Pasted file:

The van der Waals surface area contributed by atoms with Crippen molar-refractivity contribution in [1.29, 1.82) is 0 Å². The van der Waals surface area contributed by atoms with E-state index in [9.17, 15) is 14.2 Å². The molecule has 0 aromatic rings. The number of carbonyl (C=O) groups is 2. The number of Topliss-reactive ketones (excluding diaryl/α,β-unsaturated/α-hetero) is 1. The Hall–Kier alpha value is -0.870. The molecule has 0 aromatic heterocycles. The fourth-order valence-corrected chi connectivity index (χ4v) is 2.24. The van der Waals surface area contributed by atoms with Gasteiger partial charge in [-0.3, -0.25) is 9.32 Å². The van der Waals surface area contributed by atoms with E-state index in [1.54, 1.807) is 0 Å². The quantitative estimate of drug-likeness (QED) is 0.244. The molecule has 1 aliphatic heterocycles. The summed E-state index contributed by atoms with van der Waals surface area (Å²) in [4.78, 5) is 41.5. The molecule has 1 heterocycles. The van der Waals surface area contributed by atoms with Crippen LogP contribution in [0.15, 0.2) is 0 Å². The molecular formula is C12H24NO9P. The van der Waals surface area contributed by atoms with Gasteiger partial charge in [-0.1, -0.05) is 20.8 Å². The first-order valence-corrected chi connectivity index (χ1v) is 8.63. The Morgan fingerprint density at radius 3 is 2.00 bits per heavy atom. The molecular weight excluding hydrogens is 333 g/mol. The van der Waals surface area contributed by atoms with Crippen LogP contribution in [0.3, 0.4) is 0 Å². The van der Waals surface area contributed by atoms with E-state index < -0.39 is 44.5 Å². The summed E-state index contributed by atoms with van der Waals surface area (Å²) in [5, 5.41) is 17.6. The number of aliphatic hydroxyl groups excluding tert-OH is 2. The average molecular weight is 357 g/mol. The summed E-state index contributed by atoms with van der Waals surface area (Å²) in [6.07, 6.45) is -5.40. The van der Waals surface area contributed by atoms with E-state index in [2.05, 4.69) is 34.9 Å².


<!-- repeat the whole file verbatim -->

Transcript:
The van der Waals surface area contributed by atoms with Crippen molar-refractivity contribution in [1.29, 1.82) is 0 Å². The van der Waals surface area contributed by atoms with E-state index in [9.17, 15) is 14.2 Å². The molecule has 0 aromatic rings. The number of carbonyl (C=O) groups is 2. The number of Topliss-reactive ketones (excluding diaryl/α,β-unsaturated/α-hetero) is 1. The Hall–Kier alpha value is -0.870. The molecule has 0 aromatic heterocycles. The fourth-order valence-corrected chi connectivity index (χ4v) is 2.24. The van der Waals surface area contributed by atoms with Gasteiger partial charge in [-0.3, -0.25) is 9.32 Å². The van der Waals surface area contributed by atoms with E-state index in [1.54, 1.807) is 0 Å². The quantitative estimate of drug-likeness (QED) is 0.244. The molecule has 1 aliphatic heterocycles. The summed E-state index contributed by atoms with van der Waals surface area (Å²) in [4.78, 5) is 41.5. The molecule has 1 heterocycles. The van der Waals surface area contributed by atoms with Crippen LogP contribution in [0.15, 0.2) is 0 Å². The molecular formula is C12H24NO9P. The van der Waals surface area contributed by atoms with Gasteiger partial charge in [-0.1, -0.05) is 20.8 Å². The first-order valence-corrected chi connectivity index (χ1v) is 8.63. The Morgan fingerprint density at radius 3 is 2.00 bits per heavy atom. The molecular weight excluding hydrogens is 333 g/mol. The van der Waals surface area contributed by atoms with Crippen LogP contribution in [0.3, 0.4) is 0 Å². The van der Waals surface area contributed by atoms with E-state index < -0.39 is 44.5 Å². The summed E-state index contributed by atoms with van der Waals surface area (Å²) in [5, 5.41) is 17.6. The number of aliphatic hydroxyl groups excluding tert-OH is 2. The average molecular weight is 357 g/mol. The summed E-state index contributed by atoms with van der Waals surface area (Å²) in [6.07, 6.45) is -5.40. The van der Waals surface area contributed by atoms with E-state index in [2.05, 4.69) is 34.9 Å².